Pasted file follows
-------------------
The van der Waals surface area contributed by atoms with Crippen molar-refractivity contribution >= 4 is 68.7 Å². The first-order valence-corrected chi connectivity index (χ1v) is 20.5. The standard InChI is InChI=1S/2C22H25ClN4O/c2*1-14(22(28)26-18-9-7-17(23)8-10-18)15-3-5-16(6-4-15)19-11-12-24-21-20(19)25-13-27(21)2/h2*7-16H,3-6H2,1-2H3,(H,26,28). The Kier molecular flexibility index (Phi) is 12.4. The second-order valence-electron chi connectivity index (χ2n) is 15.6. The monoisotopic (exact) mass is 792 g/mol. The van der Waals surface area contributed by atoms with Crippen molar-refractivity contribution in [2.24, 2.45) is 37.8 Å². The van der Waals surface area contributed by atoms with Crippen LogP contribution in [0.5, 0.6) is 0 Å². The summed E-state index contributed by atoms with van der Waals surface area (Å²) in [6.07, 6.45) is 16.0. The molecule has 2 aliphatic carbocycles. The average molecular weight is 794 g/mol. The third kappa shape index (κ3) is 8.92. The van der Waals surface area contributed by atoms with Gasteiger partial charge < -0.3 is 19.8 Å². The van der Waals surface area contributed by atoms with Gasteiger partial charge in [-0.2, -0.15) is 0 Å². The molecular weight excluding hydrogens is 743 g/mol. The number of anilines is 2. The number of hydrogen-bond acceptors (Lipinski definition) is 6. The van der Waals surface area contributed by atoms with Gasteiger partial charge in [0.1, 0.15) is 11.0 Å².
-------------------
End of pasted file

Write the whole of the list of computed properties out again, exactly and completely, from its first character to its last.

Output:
The van der Waals surface area contributed by atoms with Crippen molar-refractivity contribution >= 4 is 68.7 Å². The first-order valence-corrected chi connectivity index (χ1v) is 20.5. The standard InChI is InChI=1S/2C22H25ClN4O/c2*1-14(22(28)26-18-9-7-17(23)8-10-18)15-3-5-16(6-4-15)19-11-12-24-21-20(19)25-13-27(21)2/h2*7-16H,3-6H2,1-2H3,(H,26,28). The Kier molecular flexibility index (Phi) is 12.4. The second-order valence-electron chi connectivity index (χ2n) is 15.6. The monoisotopic (exact) mass is 792 g/mol. The van der Waals surface area contributed by atoms with Crippen molar-refractivity contribution in [2.24, 2.45) is 37.8 Å². The van der Waals surface area contributed by atoms with Crippen LogP contribution in [0.5, 0.6) is 0 Å². The summed E-state index contributed by atoms with van der Waals surface area (Å²) in [6.07, 6.45) is 16.0. The molecule has 2 aliphatic carbocycles. The average molecular weight is 794 g/mol. The third kappa shape index (κ3) is 8.92. The van der Waals surface area contributed by atoms with Gasteiger partial charge < -0.3 is 19.8 Å². The van der Waals surface area contributed by atoms with Gasteiger partial charge in [-0.2, -0.15) is 0 Å². The molecular weight excluding hydrogens is 743 g/mol. The number of anilines is 2. The number of hydrogen-bond acceptors (Lipinski definition) is 6. The van der Waals surface area contributed by atoms with Gasteiger partial charge in [0.1, 0.15) is 11.0 Å².